Building Your Prototype – The Game Board

by Rob Stone

So you’ve got all of the basics of your game design gathered together in some form. Notes, sketches, maybe even some game pieces you’ve accumulated in your Game Designer’s Kit. You think you are ready to put it through the rigors of play testing. So how do you create that first prototype? You have some ideas that involve printing stuff out. Some cutting and pasting (with scissors and glue, rather than a couple of mouse-clicks). But in your mind you consider that this won’t be the first prototype you create for this game; so how do you do it on the cheap and still have a presentable and functional play test copy of your masterpiece in the making?

Well, first of all, forget about all of the fancy art and graphic design for this play test copy. The goal here is to test the game’s mechanics and not to sell the product. Think basic. As basic as you can get and still have a fully functional game to play. Think time. Spend as little time as possible to create this prototype so you can focus on the testing part of the game design process.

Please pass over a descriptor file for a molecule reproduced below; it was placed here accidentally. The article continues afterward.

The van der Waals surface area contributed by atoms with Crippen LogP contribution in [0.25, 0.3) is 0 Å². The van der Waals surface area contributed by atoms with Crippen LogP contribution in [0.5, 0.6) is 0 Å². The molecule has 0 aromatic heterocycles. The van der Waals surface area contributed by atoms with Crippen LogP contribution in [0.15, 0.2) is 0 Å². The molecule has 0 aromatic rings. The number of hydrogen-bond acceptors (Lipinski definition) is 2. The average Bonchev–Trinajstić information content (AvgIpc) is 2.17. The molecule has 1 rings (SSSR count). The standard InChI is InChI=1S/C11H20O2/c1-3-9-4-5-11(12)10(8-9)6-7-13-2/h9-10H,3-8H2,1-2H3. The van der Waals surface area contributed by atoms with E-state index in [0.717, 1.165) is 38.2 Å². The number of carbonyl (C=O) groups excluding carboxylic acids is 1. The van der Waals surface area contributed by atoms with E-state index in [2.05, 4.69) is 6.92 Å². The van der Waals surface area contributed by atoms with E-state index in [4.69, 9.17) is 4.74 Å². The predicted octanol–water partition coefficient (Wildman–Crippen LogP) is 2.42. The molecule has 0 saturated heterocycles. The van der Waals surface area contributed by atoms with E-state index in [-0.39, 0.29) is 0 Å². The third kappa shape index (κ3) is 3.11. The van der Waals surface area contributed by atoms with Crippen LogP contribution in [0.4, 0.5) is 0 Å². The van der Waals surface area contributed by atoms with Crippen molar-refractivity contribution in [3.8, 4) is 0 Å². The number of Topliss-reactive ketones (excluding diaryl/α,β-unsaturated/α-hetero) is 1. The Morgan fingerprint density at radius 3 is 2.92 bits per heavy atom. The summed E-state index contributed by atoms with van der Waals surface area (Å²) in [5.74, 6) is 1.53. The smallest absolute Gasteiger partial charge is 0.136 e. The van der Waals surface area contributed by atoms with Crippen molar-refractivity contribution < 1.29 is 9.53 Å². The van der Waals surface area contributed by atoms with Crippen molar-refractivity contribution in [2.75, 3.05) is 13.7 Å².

Once you’ve figured out the size of your game board, and you are ready to apply your layout to one of the game boards in your kit, you are instantly faced with a decision. Do I glue it on, use clear packaging tape, or laminate? Then the problematic questions. What if I apply too much glue? What if I get lint or dust under the tape? When I am ready to use a new layout, do I paste it over the top of the old one or use a new board? So many questions. So many problems. Why not do none of the above? I tell you this because I’ve already made the mistake of applying too much glue. I’ve already applied my tape with debris under it. I’ve already done this on your behalf. Your new friends are named “self adhesive poly pockets” and “self adhesive poly corners”. Using either will make your job of building that game board a heck of a lot easier. You simply apply one or the other to your new “customizable game board” and you have built something that can be used and re-used with ease.

Instead of applying your layout with glue or tape, you simply slide the pages into the self adhesive poly pockets or corners. When you are ready to use a new layout, you simply slide the old pages out and follow-up by sliding the new pages in. This is kind of a home-brew version of the customizable gamemaster’s screens that have been on the market for the past ten years or so. What has been a great invention for gamemasters is now the inspiration for this new tool you will add to your Game Designer’s Kit.

Next time we will be discussing cards and other components, so get out to your office supply store and pick up those self adhesive poly pockets or corners. You probably won’t need as many as you get in the box, so find a fellow game designer and share the cost. Feel free to tell them it was your idea. I won’t mind.




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